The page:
The insulin theory of obesity declares that the primary cause of obesity is higher carbohydrate diets because these diets increase insulin secretion more than any other diet. When insulin levels are high, fat storage will increase significantly and “starve” muscles and organs of energy. This causes increased hunger and overeating that results in obesity.
The reason why low-carb diets work, according to this theory, is that the lowered levels of insulin (caused by restricting carbs) allow for the body to begin metabolizing fat and increase energy expenditure. Some proponents of the theory think that the reason restricting carbohydrates works is because of a “metabolic advantage” (i.e., a person on a low carb diet burns more calories than a person eating a diet higher in carbohydrate).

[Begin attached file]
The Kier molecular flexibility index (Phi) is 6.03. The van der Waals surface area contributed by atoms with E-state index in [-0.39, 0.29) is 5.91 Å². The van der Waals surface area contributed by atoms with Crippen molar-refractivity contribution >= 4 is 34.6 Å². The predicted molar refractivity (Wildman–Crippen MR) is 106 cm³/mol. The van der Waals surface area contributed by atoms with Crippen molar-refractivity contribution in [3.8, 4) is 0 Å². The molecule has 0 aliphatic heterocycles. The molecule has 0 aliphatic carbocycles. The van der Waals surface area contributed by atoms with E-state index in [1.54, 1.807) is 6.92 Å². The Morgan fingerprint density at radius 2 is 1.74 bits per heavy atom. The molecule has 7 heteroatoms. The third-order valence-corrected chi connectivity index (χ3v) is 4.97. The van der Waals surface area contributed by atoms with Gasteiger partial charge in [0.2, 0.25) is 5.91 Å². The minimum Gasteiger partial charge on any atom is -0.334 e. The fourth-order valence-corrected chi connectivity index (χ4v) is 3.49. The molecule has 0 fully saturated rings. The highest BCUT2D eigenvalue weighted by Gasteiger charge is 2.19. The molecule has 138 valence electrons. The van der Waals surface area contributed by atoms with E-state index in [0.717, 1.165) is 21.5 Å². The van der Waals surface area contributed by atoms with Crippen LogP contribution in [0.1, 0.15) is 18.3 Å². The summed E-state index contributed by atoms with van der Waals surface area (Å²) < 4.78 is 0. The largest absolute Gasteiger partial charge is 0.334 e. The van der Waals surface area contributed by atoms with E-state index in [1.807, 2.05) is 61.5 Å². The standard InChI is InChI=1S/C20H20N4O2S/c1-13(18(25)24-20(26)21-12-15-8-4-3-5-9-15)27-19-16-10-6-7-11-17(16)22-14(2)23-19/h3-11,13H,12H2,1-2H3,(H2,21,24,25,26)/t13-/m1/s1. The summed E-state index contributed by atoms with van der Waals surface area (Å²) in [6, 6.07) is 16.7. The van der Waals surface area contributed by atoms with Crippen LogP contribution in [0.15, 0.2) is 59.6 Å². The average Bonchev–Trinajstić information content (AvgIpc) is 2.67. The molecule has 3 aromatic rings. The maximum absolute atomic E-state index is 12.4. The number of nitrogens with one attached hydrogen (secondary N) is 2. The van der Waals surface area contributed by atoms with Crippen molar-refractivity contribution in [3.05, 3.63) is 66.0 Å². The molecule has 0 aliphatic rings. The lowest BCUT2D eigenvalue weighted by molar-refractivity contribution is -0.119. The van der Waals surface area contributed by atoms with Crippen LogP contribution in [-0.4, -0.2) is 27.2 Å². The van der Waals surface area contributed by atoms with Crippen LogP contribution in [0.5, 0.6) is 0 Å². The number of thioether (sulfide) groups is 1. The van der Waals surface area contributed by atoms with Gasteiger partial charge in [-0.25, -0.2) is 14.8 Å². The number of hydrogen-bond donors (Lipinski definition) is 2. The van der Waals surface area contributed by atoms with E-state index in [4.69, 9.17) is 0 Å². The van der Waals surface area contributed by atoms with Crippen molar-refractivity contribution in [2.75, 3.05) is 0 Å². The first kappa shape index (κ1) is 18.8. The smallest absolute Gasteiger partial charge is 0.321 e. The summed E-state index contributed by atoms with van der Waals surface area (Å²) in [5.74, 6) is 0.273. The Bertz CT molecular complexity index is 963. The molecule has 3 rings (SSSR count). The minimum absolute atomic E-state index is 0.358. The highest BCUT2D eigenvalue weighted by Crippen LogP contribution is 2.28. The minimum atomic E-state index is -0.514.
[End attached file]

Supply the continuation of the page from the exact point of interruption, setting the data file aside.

The best part about the insulin theory of obesity is that we can conduct experiments that can, beyond a reasonable doubt, figure out if this theory holds any merit. All we need is someone to look at the results from all of the studies that compare low-carb with low-fat diets with calories and protein intake matched.
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